(Just an aside, that photo on the right is a lovely, nubile model from Des Moines wearing an actual Boudreau Freret t-shirt. Just because she wanted to.)
Anyway, so really, music, writing, and math are all like three different parts of one unified thingy with three parts. Like inhaling and exhaling and, uh, hiccups or something, if you had hiccups all the time, and the breathing in and out and hiccuping were all working together in harmony, speaking directly to the heart and sending some message beyond merely “Man, all this hiccuping is really annoying.”
And I hate to disappoint you, but the thing about trashing a hotel room is that you don’t remember trashing the hotel room. At least I never did. Sorry. I know that it never looked like fun when I finally came to, but I’m certain that it always sounded like a good idea at the time. I mean, why else would I have done it, right? Unless it was self defense.
AL: What would you do if you knew you could not fail? [Interview Tip: it's good to scatter lots of inspirational needlepoint pillows around in case you run out of questions.]
BF: Honestly, not to be disrespectful to anybody's religion or anything, but if I could choose to do anything, knowing that I would not fail? I would totally choose to be the mortal mother of the son of God. Because, you know, in at least one of the world's religions that I can think of at the moment that involve an Earthly son of God, the Guy's mom was pretty much set for life - and then some.
Just for being the Dude's mom.
Most moms are grateful if they get a call on Mother's Day, the occasional greeting card, a school photo of the grand kids on odd numbered years. But being mortal mother of the son of God would totally rock. Just picture my Kia minivan with a yellow sign in the window: “Son of God On Board.” Suck that, smarmy iced latte sipping Volvo drivers. Or how about this for a bumper sticker: “My Kid is the Son of God.” Tell me that wouldn’t totally own all those cheesy “My Kid Didn’t Eat Paste For a Whole Week at Belcher County High School” stickers you see all the time. Losers.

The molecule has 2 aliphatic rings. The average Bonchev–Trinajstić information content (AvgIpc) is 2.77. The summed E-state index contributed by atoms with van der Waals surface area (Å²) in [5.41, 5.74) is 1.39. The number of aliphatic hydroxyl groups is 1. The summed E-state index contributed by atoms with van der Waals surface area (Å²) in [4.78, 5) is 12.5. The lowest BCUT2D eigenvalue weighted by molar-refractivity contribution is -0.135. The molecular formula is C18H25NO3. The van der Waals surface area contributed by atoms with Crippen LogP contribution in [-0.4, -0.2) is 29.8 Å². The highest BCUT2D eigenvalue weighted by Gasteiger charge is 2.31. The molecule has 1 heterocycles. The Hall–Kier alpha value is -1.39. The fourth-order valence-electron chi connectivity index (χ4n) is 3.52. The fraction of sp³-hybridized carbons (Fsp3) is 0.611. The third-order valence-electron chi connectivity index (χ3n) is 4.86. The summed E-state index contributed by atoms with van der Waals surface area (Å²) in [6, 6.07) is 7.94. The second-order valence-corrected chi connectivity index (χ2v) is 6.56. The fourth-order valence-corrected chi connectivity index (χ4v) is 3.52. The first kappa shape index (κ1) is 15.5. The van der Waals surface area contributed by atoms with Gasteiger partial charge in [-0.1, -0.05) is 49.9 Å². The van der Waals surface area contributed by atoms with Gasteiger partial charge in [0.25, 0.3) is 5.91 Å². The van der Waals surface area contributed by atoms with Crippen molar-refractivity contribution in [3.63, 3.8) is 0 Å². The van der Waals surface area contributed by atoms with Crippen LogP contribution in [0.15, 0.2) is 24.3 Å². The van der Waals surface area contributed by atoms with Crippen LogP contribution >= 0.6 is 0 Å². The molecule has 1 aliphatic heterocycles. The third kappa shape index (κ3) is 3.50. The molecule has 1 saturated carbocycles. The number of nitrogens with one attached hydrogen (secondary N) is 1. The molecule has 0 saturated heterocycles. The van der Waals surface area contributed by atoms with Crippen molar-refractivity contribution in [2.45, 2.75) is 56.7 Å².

So, yeah, maybe there is a selfish aspect to choosing to be the mortal mother of God’s Kid, if you want to look at it all “half-empty” like that, but you know what? If I knew that I would not fail? Then I totally couldn’t screw up the Kid by being a crummy mom! Humanity would be guaranteed that He’d turn out a-ok! So it’s got that going for it, too. Right?
BF: Is that it? Are you done? I mean, I just want to make sure that you got what you needed. From me. Right now. Because I can totally stick with you until you finish, if you need me to. Really. Just tell me what you want me to… [zzzzzzzzzzzzzzzzzzzzzz]
AL: [clears throat, snaps pencil in half] Well, there you have it, folks. The philosophical stylings of Mr. Boudreau Freret.
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Thanks for stopping by and have a snappy week!